Here’s the deal – I have a bunch of stuff to say about vegetables. Two posts worth probably, this being the first. There will be lots of pictures I’ve been saving up. There’ll be me babbling about the garden and about the CSA and about summer things in general. There will be complaints about weather and some overflowing pride in Molly. There will be some ideas for recipes as well, but you’ve got to sift through the above to get to them. I’m not trying to alienate all the carnivores out there, but it’s that time of year. Here we go…
That first picture is a zucchini and roasted tomato pizza. First, everyone who knows anyone has zucchini right now. It’s unavoidable. We’ve been eating alot of it, but this is the first time I’ve had it on pizza. I ran it through the recently acquired mandoline (so fun, so fast, so threatening to the livelihood of my fingers). I salted it, tossed it up and put it a strainer for a good hour to get out as much water as possible. Moisture + pizza = problems, and I was picturing the rest of the toppings building an ark after seeing zucchini show up. The salt and strain helped, but the pizza was still juicy coming out of the oven, so it went on a cooking rack and I used a meat thermometer to poke it full of holes – yes, drainage holes in your pizza. It worked.
The tomatoes were the last of last years. Towards the end of the summer we were talking all the cherry/roma/grape tomatoes we could get, tossing them with oil and salt (and optionally garlic and herbs) and putting them in a real low oven for a few hours in the evening. Vacuum sealed and frozen, they made for some kick-ass pizza toppings and pasta sauces all winter.
Finally the lemon. In the middle of Mark Bittman’s 101 picnic ideas list (a list full of inspiration) was a comment to try some squeezed lemon on leftover pizza. Needless to say, I was intrigued. Forget the leftovers, it seemed like it would be great with the zucchini and it was nothing short of incredible. In fact, I think it made the pizza what it was. It brightened up the entire thing. Just amazing.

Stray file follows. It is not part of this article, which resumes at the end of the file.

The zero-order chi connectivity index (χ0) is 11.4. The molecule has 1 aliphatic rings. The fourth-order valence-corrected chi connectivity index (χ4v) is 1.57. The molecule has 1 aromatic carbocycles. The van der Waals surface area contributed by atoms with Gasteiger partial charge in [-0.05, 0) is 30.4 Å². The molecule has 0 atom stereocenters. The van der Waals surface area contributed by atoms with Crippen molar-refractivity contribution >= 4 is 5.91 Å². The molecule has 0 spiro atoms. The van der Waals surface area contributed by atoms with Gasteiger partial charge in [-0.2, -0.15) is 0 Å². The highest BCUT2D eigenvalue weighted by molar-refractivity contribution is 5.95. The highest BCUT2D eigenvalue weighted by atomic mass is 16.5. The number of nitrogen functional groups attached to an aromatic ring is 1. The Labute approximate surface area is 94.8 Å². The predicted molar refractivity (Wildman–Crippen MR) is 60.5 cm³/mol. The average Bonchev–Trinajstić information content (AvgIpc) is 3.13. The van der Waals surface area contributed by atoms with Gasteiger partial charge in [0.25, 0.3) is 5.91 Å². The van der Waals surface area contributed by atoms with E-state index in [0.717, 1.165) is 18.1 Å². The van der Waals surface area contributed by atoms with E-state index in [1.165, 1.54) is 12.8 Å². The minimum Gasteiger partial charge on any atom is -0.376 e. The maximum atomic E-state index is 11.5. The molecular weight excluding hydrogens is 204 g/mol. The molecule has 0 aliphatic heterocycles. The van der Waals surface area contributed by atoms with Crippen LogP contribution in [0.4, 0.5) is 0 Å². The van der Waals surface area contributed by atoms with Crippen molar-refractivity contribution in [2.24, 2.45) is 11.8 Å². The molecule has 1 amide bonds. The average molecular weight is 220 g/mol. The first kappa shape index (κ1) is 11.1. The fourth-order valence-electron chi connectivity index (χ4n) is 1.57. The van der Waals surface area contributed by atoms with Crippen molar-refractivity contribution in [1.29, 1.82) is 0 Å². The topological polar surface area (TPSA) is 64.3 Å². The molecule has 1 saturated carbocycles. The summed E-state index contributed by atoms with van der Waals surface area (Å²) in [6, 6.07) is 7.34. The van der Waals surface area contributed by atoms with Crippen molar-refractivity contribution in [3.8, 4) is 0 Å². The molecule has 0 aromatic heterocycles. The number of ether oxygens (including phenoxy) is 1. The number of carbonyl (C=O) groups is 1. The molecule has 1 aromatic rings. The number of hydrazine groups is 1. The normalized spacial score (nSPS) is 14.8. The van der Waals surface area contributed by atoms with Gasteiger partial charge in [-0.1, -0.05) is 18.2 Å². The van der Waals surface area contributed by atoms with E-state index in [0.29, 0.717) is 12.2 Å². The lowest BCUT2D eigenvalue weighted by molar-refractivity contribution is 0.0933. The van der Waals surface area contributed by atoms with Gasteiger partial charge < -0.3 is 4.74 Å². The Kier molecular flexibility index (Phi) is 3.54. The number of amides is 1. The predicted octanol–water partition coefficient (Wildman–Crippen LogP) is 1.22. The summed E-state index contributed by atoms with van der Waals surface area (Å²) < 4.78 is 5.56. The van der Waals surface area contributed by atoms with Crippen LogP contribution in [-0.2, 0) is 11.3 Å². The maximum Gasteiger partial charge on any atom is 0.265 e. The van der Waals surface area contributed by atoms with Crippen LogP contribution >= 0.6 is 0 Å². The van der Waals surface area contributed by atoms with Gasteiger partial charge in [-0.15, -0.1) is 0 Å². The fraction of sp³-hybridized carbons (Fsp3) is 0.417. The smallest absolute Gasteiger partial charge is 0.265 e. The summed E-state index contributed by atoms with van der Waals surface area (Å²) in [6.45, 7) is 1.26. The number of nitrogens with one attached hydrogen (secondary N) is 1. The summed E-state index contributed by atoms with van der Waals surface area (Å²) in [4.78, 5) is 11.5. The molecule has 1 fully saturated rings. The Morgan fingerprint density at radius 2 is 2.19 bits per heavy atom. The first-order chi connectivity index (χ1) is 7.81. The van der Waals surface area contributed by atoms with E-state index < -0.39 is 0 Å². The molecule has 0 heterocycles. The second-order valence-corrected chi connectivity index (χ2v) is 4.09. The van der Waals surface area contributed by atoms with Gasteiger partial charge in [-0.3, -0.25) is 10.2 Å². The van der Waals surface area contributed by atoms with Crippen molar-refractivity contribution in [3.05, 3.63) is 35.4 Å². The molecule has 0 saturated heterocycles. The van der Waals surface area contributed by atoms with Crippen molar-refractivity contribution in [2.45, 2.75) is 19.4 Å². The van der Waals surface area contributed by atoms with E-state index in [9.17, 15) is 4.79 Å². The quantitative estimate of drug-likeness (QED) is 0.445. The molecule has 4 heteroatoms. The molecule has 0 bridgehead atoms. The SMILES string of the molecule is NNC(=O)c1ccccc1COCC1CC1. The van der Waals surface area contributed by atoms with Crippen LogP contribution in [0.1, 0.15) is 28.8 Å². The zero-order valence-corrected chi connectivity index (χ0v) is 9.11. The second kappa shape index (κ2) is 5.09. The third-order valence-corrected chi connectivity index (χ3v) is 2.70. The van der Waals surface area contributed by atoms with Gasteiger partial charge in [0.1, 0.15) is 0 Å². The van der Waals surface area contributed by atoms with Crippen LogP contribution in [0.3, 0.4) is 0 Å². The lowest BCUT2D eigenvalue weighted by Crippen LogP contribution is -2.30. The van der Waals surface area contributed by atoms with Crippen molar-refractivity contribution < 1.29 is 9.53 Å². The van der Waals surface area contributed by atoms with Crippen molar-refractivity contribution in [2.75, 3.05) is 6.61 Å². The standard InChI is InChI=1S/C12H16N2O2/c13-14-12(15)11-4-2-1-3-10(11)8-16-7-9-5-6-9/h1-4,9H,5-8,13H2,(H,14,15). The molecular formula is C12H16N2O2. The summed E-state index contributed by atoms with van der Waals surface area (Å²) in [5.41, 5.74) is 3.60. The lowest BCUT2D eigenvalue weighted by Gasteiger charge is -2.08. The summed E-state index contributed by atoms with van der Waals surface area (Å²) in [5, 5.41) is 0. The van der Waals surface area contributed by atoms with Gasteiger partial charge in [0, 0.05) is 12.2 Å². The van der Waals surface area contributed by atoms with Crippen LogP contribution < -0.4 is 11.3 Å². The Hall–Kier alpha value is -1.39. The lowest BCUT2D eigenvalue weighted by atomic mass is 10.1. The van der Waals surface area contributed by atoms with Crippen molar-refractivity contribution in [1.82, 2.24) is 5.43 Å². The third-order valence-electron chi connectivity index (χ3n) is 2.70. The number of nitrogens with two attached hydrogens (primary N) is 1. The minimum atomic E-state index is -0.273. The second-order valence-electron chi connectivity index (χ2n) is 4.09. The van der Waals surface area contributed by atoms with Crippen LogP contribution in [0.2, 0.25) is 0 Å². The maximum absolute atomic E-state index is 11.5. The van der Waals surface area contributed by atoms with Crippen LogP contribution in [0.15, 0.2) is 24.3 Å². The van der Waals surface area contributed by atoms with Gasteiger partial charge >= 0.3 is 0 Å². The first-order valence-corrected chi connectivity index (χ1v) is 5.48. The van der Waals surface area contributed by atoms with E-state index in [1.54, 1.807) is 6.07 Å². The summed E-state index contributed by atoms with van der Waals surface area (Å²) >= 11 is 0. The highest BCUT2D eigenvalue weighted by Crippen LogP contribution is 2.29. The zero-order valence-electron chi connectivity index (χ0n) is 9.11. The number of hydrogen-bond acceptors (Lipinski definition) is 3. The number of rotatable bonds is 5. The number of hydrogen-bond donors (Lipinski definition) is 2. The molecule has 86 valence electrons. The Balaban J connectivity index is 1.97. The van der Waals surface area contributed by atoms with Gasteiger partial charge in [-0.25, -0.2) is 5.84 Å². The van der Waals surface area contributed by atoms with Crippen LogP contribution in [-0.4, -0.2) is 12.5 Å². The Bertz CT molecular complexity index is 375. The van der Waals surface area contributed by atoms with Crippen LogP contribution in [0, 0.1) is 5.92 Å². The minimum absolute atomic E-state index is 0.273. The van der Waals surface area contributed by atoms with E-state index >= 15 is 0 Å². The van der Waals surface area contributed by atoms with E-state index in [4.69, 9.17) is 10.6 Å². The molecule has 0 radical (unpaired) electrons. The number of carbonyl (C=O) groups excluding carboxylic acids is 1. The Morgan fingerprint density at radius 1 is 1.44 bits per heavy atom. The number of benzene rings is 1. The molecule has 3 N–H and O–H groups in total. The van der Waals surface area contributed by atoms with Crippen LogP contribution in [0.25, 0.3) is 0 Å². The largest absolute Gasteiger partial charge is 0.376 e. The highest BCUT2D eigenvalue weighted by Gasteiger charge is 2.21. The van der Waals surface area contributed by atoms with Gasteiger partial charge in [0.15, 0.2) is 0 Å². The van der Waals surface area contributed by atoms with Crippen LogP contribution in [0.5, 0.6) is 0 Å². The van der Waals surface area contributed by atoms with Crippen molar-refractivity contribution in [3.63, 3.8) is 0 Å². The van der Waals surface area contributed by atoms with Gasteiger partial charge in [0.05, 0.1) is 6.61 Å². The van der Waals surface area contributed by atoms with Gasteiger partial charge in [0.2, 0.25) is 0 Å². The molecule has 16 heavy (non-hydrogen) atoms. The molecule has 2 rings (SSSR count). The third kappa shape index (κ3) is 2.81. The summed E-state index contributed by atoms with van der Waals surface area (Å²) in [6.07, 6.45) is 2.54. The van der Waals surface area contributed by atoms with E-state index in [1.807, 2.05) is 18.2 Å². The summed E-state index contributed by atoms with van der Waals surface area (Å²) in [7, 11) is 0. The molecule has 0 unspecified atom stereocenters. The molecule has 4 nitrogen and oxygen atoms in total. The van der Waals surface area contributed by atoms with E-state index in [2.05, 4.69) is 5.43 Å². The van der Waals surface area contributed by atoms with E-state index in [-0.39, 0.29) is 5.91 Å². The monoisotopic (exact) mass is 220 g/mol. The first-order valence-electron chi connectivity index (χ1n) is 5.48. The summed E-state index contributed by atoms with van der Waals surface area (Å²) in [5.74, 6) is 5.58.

Simpler zucchini: Mandolined thinly the long way, sauteed in oil with sliced garlic, salt and pepper. Chopped mint and basil once it was cooked. Simple, simple, simple.
I had never really put 2 and 2 together between cilantro and coriander. I mean, I knew they were from the same plant, and that coriander was the seed, but never thought about it more than that until our cilantro grew so far out of control that the seeds showed up on the top. Neat. So they got collected and seem to be drying out well on the windowsill. An unexpected harvest. A fisheye-looking self portrait above, along with some rare blue sky. Below, I had to include the photo, as it appears that one of the coriander seeds has decided to go snail and grown some eye-stalks (click and check it out bigger – bizarre).
Here’s the herb garden from a few weeks ago. It’s completely out of control at this point. It seems like I throw a few herbs in just about everything we’re eating, but still can’t keep up.
What are your favorite uses for fresh herbs?
Our weather has been truly bizarre. I always complain that we get shortchanged on the spring and fall here, but it appears that late July and August are a little lazy this year and we’re all about fall. We’ve had more cool, rainy days that I can count. I don’t think there’s anything in the world better for sleeping than 65 degrees and thunderstorms, but for tomatoes? I don’t think they’re too happy. We have an awful lot of guys that still look like this…
In fact, aside from our sun gold cherry tomatoes (awesome), we haven’t harvested a single full size tomato. On the other hand, our lettuce is doing fantastic and hasn’t crapped out on us yet.
The carrots I was previously drooling over – I ended up making, as promised, a shredded carrot salad. Peeled and grated several carrots. Ate several more,(What’s up, Doc?), toasted a handful of cashews and crushed them up and added them to a carrots. A little salt, pepper, oil (I used avocado oil) and half a lime’s worth of juice. Finally a pinch of chopped mint. I thought it was fantastic. Tina thought it might be a little too minty…which I could see – so if you add mint, really just a little bit. It was definitely best fresh, as after a night in the fridge nothing was quite as crisp, especially the nuts.
Finally, if you’re you’re the one person that found this site after Googling for “Chunky Scottish Snowball” – congratulations! That’s the best search ever. I hope you found what you’re looking for.